Overnight, warnings emerged from Western capitals of a threat from the Islamic State-affiliated group of Afghanistan, which likely saw its ranks swell with the release of prisoners by the Taliban during the their blitz across the country.
Acting US Ambassador to Kabul Ross Wilson said in an interview with ABC News Thursday that the overnight security threat at Kabul airport was “clearly seen as credible, imminent, compelling.”
Wilson also said there were still “safe ways” for Americans to reach the airport, but “there will undoubtedly be” Afghans who have worked with or for the United States in Afghanistan who cannot. exit before the end of the evacuation.
Earlier Thursday, the Taliban sprayed a water cannon on people gathered at an airport gate in an attempt to drive off the crowds, as tear gas canisters were thrown elsewhere. While some fled, others simply sat on the ground, covered their faces and waited in the noxious fumes.
“We have no chance except to escape”
Nadia Sadat, a 27-year-old Afghan woman, carried her two-year-old daughter with her outside the airport. She and her husband, who had worked with coalition forces, missed a call from a number they believed to be the US State Department and attempted to enter the airport without success. Her husband had rushed into the crowd to try to get them in.
“We have to find a way to evacuate because our lives are in danger,” Sadat said. “My husband has received several threatening messages from unknown sources. We have no other chance but to escape. “
Gunfire then echoed in the area as Sadat waited. “There is anarchy because of the huge crowds,” she said, blaming the United States for the chaos.
Aman Karimi, 50, escorted her daughter and her family to the airport, fearing the Taliban would target her because of her husband’s work with NATO.
“The Taliban have already started looking for those who have worked with NATO,” he said. “They look for them house by house at night. “
Many Afghans share these fears. The die-hard Islamic group has regained control of the country almost 20 years after being ousted in a US-led invasion following the September 11 terrorist attacks, orchestrated by al-Qaeda as it was sheltered by the group.
ISIS affiliate in Afghanistan, ISIS-K, was born out of disgruntled Taliban operatives who take an even more extreme view of Islam. Sunni extremists have carried out a series of brutal attacks, mainly targeting Afghanistan’s Shia Muslim minority, including a 2020 assault on a maternity hospital in Kabul in which they killed women and infants.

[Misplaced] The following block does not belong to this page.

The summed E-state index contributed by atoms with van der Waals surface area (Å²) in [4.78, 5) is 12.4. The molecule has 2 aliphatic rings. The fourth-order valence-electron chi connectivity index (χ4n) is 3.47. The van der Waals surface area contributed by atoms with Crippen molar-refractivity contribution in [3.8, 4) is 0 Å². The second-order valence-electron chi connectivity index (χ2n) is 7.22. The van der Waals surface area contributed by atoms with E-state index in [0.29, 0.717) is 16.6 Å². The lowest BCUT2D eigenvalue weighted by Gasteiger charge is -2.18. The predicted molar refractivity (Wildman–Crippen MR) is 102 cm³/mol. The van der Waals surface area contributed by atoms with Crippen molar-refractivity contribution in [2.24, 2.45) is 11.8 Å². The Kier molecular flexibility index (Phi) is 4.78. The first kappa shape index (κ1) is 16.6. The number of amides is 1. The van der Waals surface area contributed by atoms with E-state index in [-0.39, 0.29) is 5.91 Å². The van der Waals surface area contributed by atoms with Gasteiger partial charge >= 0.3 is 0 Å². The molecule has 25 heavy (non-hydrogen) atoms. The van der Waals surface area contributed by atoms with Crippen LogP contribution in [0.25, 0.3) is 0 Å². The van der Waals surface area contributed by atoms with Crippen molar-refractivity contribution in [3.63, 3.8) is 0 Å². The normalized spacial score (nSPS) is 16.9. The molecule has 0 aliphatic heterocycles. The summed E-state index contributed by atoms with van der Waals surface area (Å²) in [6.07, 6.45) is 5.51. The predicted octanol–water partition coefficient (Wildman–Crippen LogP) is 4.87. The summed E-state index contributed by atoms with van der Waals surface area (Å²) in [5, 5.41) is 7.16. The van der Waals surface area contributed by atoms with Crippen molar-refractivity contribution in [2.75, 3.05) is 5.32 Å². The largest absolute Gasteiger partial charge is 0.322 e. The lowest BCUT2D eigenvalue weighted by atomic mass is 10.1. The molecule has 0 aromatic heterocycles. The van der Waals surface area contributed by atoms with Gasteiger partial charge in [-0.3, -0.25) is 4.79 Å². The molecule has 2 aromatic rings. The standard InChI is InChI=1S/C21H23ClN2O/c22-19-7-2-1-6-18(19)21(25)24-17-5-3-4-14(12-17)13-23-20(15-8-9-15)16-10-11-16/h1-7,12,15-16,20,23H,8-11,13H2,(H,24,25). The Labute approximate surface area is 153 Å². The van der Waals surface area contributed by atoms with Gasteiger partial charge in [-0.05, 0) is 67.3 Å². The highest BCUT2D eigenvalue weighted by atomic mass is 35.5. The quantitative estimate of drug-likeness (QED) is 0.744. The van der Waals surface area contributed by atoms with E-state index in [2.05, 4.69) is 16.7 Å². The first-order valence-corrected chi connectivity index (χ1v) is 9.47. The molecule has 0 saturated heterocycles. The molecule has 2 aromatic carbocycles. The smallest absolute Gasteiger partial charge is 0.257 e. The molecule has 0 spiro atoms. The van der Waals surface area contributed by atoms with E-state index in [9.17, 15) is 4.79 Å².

The Taliban fought ISIS militants in Afghanistan, but ISIS fighters were likely released from prisons along with other detainees during the Taliban’s rapid advance. Extremists may have seized heavy weapons and equipment left behind by Afghan troops.
Amid the warnings and the impending U.S. withdrawal, Canada halted its evacuations and European countries halted or prepared to shut down their own operations.
CBC’s Ashley Burke brings you the latest on Canada’s efforts in Afghanistan, and what officials had to say about the end of the evacuation effort:
French Prime Minister Jean Castex told RTL radio that his country’s efforts would stop on Friday evening. Danish Defense Minister Trine Bramsen bluntly warned: “It is no longer safe to enter or leave Kabul.
Denmark’s last flight has already left, and Poland and Belgium have also announced the end of their evacuations. The Dutch government said the United States told it to leave on Thursday.
But Pentagon spokesman John Kirby said some planes would continue to fly.
“The evacuation operations in Kabul will not end in 36 hours. We will continue to evacuate as many people as possible until the end of the mission, ”he said in a tweet on Thursday, shortly before the explosion was reported.
The Taliban have said they will allow Afghans to leave via commercial flights after the deadline next week, but it is still unclear which airlines would return to an airport controlled by the militants. Turkish presidency spokesman Ibrahim Kalin said talks were underway between his country and the Taliban to allow Turkish civilian experts to help manage the facility.
The Taliban vowed to bring Afghanistan back to safety and vowed they would not seek revenge on those who opposed it or reverse human rights progress. But many Afghans are skeptical.